Meet the Bedwyns…six brothers and sisters--men and women of passion and privilege, daring and sensuality…Enter their dazzling world of high society and breathtaking seduction…where each will seek love, fight temptation, and court scandal…and where Aidan Bedwyn, the marriage-shy second son, discovers that matrimony may be the most seductive act of all.…
Historical romance maven Balogh (A Summer to Remember, etc.) falls back on the oft-used marriage of convenience formula for her first Bedwyn family installment, but what this whimsical Regency-era romance lacks in originality, it more than makes up for in character and execution. Having promised a dying officer that he'll protect the man's sister "no matter what," Col. Aidan Bedwyn calls on Eve Morris to offer his condolences and aid. Still in mourning over the death of her coal miner father a year earlier, Eve now stands to be turned out onto the street due to a peculiar condition of her father's will. Only by marrying can she save her home, which she shares with several orphans, an impoverished aunt and a staff composed mainly of outcasts. Ever one to honor his promises, Aidan proposes, and Eve accepts. The two plan to separate after saying their vows, but Aidan's eldest brother, the Duke of Bewcastle, insists that Eve be presented to the queen. To Aidan's amazement, Eve proves she has the mettle to stand up to his haughty family. Believable complications and an intriguing clash of personalities ensure the story never grows stale, and Balogh's quirky supporting characters-including Eve's gutsy housekeeper and Aidan's formidable aunt-sprinkle the tale with homespun humor. (Apr. 1) Forecast: As part of Bantam's "Get Connected" program, the next two books in Balogh's series (Slightly Wicked and Slightly Scandalous) will be released consecutively in May and June. Sales will soar simply because Balogh is a well-respected hardcover author who hasn't published a mass market original in several years, but the books'clever timing should also boost the hype surrounding her "homecoming." Copyright 2003 Reed Business Information. -- PUBLISHERS WEEKLY.
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1 . Very Good!
Posted January 14, 2011 by Diane , RomeI am really loving this series and cant wait to read the next one. Very wonderfully written.
March 31, 2003
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Excerpt from Slightly Married by Mary Balogh
There was a shady dell slicing through the woods on the western side of the park at Ringwood Manor in Oxfordshire. The water of the brook gurgling over its rocky bed joined up eventually with a larger river that formed the boundary of the park and flowed through the nearby village of Heybridge. The dell was always secluded and lovely. However, on this particular morning in May it was breathtakingly beautiful. The bluebells, which did not usually bloom until June, had been seduced by a mild spring into making an early appearance. The azaleas were in flower too, so that the sloping banks were carpeted in blue and pink. Bright sunbeams slanted through the dark-leafed branches of tall cypress trees and dappled the ground with brightness and shadow while sparkling off the bubbling water of the brook.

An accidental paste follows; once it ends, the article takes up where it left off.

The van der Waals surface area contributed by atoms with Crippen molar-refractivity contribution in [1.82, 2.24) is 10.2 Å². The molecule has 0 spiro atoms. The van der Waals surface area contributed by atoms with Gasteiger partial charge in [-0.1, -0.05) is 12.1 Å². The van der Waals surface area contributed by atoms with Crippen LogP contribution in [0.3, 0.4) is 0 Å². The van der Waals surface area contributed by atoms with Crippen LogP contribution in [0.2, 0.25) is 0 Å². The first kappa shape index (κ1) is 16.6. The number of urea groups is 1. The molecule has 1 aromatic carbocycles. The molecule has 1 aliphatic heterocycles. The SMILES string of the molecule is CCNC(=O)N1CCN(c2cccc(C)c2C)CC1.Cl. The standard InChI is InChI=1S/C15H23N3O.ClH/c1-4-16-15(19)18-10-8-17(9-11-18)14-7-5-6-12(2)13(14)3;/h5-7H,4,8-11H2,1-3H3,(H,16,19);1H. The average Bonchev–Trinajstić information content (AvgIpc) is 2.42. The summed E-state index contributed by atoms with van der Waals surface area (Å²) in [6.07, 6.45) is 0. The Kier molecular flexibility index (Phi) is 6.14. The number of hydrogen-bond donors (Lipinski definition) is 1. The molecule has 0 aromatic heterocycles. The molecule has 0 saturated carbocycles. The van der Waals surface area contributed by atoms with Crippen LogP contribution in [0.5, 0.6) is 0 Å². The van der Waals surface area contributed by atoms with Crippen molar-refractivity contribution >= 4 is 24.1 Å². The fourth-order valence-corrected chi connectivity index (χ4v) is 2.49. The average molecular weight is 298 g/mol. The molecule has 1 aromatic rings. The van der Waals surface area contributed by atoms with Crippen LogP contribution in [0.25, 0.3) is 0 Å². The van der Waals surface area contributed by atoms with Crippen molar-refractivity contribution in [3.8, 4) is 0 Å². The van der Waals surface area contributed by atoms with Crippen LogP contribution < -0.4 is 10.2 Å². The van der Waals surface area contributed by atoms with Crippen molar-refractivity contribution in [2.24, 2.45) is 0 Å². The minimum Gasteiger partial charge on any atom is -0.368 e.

Eve Morris was knee-deep in bluebells. She had decided that it was too glorious a morning to be spent in any of the usual activities about the house and farm or in the village. The bluebells were in bloom for such a short time, and picking them for the house had always been one of her favorite springtime activities. She was not alone. She had persuaded Thelma Rice, the governess, to cancel classes for a few hours and bring her two pupils and her infant son out flower picking. Even Aunt Mari had come despite her arthritic knees and frequent shortness of breath. Indeed, it had been her idea to turn the occasion into an impromptu picnic. She was sitting now on the sturdy chair Charlie had carried down for her, her knitting needles clicking steadily, a large basket of food and drink at her side.
Eve straightened up to stretch her back. A pile of long-stemmed flowers lay along the basket over her arm. With her free hand she pressed her ancient, floppy straw hat more firmly onto her head, even though the wide gray ribbon attached to its crown and brim was securely fastened beneath her chin. The ribbon matched her dress, a simply styled, high-waisted, short-sleeved cotton garment ideal for a morning in the country when no company was expected. She savored a conscious feeling of well-being. All of the summer stretched ahead, a summer unmarred by anxiety for the first time in many years. Well, almost unmarred. There was, of course, the continuing question of what was keeping John away. He had expected to be home by March, or April at the latest. But he would come as soon as he was able. Of that she was certain. In the meantime, she viewed her surroundings and her companions with placid contentment.